A Pittsburgh area family has lost its case before the U.S. Supreme Court over the side-effects from a childhood vaccine.. Russell and Robalee Bruesewitz of Mt. Lebanon sued the drug maker Wyeth in a state court over the health problems they claim their daughter Hannah, who is now 19, suffered as a result of Wyeth's Tri Immunol diphtheria, pertussis, tetanus vaccine.
The couple says their daughter experienced seizures after receiving the 3rd of 5 doses of the vaccine as a baby. The Bruesewitz's say Wyeth should have sold a safer vaccine that was available. By a 6-2 vote today, the high court ruled that a 1986 law preempts such claims. Under that law, vaccine makers fund a limited compensation program for vaccine injuries. In return, the manufacturers cannot be sued.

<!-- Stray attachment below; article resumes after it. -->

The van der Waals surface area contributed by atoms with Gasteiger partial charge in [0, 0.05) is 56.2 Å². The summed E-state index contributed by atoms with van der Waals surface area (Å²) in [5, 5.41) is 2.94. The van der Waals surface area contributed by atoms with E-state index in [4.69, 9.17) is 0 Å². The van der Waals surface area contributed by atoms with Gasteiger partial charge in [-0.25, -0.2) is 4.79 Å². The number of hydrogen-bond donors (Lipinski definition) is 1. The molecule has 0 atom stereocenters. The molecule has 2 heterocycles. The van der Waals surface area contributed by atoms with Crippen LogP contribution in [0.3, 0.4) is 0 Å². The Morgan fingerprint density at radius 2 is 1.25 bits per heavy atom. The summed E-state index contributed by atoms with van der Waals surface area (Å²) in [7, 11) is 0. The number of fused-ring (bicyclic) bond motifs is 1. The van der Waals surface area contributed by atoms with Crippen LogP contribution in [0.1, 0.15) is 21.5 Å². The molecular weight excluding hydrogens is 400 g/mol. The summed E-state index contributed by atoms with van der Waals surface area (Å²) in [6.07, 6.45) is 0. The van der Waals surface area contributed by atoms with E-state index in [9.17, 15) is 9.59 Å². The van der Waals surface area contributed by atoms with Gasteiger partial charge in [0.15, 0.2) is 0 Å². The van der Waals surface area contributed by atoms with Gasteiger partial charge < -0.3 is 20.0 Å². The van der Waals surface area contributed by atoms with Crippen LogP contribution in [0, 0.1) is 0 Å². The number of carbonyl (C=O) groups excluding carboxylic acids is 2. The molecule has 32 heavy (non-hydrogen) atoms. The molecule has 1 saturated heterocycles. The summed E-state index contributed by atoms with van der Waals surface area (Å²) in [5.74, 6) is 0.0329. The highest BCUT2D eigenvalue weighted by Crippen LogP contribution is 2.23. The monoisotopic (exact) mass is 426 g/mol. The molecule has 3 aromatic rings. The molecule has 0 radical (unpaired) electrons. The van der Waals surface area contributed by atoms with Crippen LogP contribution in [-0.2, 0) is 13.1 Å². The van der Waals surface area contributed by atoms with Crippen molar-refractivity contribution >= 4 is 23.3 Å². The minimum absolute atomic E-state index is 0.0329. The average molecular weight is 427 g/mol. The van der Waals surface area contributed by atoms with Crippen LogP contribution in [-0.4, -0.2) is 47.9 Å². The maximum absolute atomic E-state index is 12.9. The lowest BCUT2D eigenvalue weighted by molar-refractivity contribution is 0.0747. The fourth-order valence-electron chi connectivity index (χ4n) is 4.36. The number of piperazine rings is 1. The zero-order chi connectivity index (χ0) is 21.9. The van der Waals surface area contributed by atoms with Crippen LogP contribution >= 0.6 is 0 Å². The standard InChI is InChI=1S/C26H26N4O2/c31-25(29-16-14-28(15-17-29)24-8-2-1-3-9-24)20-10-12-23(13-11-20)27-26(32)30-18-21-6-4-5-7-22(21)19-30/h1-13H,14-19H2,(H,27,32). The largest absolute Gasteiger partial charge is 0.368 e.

The Bruesewitz's challenged that law saying the vaccine was defective and a safer one was available. The family says Hannah will need care her entire life.
Writing for the court, Justice Antonin Scalia said the law sets up a special vaccine court to provide compensation without driving drug manufacturers from the vaccine market. Justices Ruth Bader Ginsburg and Sonia Sotomayor dissented. Justice Elena Kagan did not take part in the ruling. This decision seems to block lawsuits from families who claim that vaccines are to blame for autism in their children.